was estimated at over $1 billion (1980 US dollars), mostly to the US and
Bonnie formed mid-way between Cape Verde and the Windward Islands on
August 14. The storm moved almost due north, strengthening into a
hurricane. A companion tropical system formed near Bonnie, but never
exceeded depression strength. Bonnie continued north until it became
extratropical on August 19.
Hurricane Bonnie caused no known damage.
An extratropical storm moved off the Atlantic coast of the US on August
20. As it moved over the ocean, its circulation closed, and it took on
subtropical characteristics. It followed a looping path generally to the
east. On the 23rd, it reached hurricane strength and began moving almost
due east. It weakened, and was absorbed by an extratropical cyclone on
August 26. Charley caused no reported damage and did not affect land.
Tropical Storm Danielle
Danielle formed as a tropical depression off the coast of Louisiana on
September 4. As it moved west, it strengthened, reaching tropical storm
intensity on the 5th while just south of Cameron, Louisiana. It struck
land near Galveston, Texas a few hours later. It weakened over land, but
its circulation was tracked as far inland as Del Rio.
Wind and wave damage from Danielle was minimal to non-existent.
However, heavy rainfall caused flooding in the Beaumont-Port Arthur area.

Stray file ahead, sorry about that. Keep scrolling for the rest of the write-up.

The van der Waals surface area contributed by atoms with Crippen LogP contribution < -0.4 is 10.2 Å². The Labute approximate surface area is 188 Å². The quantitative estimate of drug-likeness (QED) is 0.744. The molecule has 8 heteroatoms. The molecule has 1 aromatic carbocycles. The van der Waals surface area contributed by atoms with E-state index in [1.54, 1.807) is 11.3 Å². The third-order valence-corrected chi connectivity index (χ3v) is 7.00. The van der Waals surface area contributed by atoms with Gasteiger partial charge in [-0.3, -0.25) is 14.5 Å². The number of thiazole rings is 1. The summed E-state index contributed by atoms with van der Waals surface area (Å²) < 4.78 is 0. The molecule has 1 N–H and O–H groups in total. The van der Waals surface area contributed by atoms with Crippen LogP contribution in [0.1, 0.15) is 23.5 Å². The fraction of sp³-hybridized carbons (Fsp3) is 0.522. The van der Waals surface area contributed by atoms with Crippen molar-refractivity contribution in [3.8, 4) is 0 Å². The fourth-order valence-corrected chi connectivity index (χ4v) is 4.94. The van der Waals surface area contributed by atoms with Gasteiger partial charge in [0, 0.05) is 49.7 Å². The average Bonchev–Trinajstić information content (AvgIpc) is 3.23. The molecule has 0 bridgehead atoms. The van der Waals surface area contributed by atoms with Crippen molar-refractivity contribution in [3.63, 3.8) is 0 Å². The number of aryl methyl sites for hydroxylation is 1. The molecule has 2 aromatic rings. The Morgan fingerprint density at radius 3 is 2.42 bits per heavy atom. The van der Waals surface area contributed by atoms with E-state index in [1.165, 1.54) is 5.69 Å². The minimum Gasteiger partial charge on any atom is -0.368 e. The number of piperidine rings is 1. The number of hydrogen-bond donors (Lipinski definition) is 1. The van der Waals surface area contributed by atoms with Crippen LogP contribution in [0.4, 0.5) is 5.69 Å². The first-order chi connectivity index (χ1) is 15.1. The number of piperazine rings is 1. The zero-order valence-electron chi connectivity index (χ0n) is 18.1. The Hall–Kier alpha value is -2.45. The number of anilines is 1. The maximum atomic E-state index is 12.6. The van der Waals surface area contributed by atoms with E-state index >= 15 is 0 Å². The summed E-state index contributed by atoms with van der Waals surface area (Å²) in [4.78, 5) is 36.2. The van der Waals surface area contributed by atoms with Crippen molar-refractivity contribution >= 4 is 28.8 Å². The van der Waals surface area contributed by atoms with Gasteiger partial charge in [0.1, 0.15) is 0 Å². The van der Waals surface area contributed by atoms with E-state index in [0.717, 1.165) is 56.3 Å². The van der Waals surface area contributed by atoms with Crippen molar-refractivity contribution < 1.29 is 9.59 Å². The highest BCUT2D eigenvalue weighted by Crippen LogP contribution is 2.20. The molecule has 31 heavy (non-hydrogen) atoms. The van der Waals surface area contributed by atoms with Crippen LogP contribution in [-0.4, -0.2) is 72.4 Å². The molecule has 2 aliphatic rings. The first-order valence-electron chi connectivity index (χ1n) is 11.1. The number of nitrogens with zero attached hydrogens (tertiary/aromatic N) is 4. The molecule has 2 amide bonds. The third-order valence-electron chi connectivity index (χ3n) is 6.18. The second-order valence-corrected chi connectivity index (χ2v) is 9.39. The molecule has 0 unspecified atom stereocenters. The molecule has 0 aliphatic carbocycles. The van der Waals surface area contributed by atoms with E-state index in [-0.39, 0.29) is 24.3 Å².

The Beaumont airport recorded 17.16 inches (43.59 cm) of rain, setting a
new 24-hour record for that location.
Hurricane Earl was the first of a short series of Cape Verde-type
storms to form in early September. Earl became a named storm on September
6, although re-analysis showed that it actually reached tropical storm
strength on the 4th. Earl followed a curving path roughly centered on the
Azores. It reached hurricane strength on September 8, and weakened and had
become extratropical by the 10th.
Earl caused no reported damage to land or shipping.
A strong low pressure system moved off the African coast on September
5, and rapidly strengthened, reaching hurricane intensity by the 7th.
Frances moved slowly to the west, then its track curved north. It then
turned northeast and was absorbed by another low pressure system over the
north Atlantic on September 20.
Reports of strong tropical storm force winds were received from ships,
but no damage was reported except for minor squalls in Cape Verde.
Georges initially formed as a tropical depression over the central
Atlantic on September 1. This depression remained weak for the next
several days as it travelled west-northwest. Interaction with a
non-tropical low disrupted the depression and destroyed its circulation.
On September 5, a subtropical system began forming out of the depression's
remnants as they began turning to the northeast. The subtropical
depression strengthened and became tropical, finally becoming a named
storm on September 7 as it passed north of Bermuda. The tropical storm
intensified into a hurricane, one of few to do so north of 40° N. After
passing Cape Race, Georges lost its tropical characteristics over cold